Every time I talk to a small-business owner who’s facing a significant challenge or roadblock, I ask them if they’ve reached out to one of the varied and abundant free local, state and federal resources for help.
Sadly, many say no.
But to increase their chances for success and overcome challenges, owners should take the time to sort through the dozens of available resources to find the help and guidance they need.
Two of those key local resource outlets for entrepreneurs, the Small Business Administration and Raleigh SCORE, have new leaders owners can turn to.
Never miss a local story.
I talked to the the incoming manager for the region at the SBA and outgoing chairman at SCORE, and they offered this advice.
Patrick Rodriguez, U.S. SBA area manager of a 21-county region that includes Wake and Orange, agrees that owners should tap into assistance opportunities in the area.
“Marshall all available resources,” he said. “Entrepreneurs commonly invent, fund, market and sell their products all by themselves and miss out on the wealth of local business advisers who can assist at no cost.”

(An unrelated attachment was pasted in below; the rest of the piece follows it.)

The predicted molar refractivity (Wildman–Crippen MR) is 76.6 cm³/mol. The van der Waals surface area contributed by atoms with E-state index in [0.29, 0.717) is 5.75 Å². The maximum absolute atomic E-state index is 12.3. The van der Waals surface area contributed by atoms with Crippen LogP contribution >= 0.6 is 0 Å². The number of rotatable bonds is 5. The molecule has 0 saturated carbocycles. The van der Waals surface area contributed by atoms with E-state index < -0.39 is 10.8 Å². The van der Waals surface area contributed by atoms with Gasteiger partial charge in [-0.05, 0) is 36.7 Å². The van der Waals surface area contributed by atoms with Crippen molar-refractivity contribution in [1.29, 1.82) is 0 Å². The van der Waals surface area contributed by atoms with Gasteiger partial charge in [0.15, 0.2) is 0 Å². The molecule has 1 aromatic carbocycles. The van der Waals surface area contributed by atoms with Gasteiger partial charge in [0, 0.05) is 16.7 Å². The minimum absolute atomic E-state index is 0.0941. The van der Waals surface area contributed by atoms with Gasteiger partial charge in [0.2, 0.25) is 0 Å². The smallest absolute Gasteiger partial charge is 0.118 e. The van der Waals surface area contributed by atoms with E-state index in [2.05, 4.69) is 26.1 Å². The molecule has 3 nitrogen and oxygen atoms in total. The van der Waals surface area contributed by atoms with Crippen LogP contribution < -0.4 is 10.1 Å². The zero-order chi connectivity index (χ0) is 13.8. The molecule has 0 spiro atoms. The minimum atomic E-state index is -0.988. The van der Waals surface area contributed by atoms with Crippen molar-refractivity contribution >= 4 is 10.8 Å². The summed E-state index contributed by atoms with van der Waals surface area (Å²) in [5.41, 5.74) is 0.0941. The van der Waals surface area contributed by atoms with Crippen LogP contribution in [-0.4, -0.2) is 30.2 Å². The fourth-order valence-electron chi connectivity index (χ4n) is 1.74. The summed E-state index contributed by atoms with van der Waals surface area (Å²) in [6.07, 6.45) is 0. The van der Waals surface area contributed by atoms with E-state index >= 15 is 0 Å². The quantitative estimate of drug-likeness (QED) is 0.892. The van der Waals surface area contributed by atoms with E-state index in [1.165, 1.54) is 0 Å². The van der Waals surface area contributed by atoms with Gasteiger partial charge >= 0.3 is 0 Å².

Rodriguez is based at Wake Tech’s western campus in Cary and serves as a resource for business owners, lenders and government contracting entities. He was recently appointed to the position, replacing Ivan Hankins, who retired. Rodriguez moved to Wake Forest after working more than six years in the SBA Los Angeles district office as an economic development specialist, public information officer and veteran outreach coordinator.
He also suggests that business owners look to expand their business, create personal goals and learn to tell their story.
“A successfully told story can be transformative for the listener, opening minds and doors for you to enter,” he said.
Harvey Smalheiser, a former senior tax executive, was recently appointed to the chair position at Raleigh SCORE, which provides mentors and workshops for owners who want to start or expand a business.
Before David Grant stepped down from that chair position, he said owners should ensure their financing is in order, considering both personal and business expenses.
They also need to work on marketing basics and do research to identify and then reach their target market, he said.
Most importantly, he said, owners have to offer customer service.
Owners shouldn’t spend time and money trying to get a new customer, and then lose them by not showing up on time or not doing what they said they would do, said Grant, who will continue volunteering as a Raleigh SCORE mentor and board member.
“I am still kind amazed by the companies I deal with that don’t service a customer after they do a sale,” Grant said.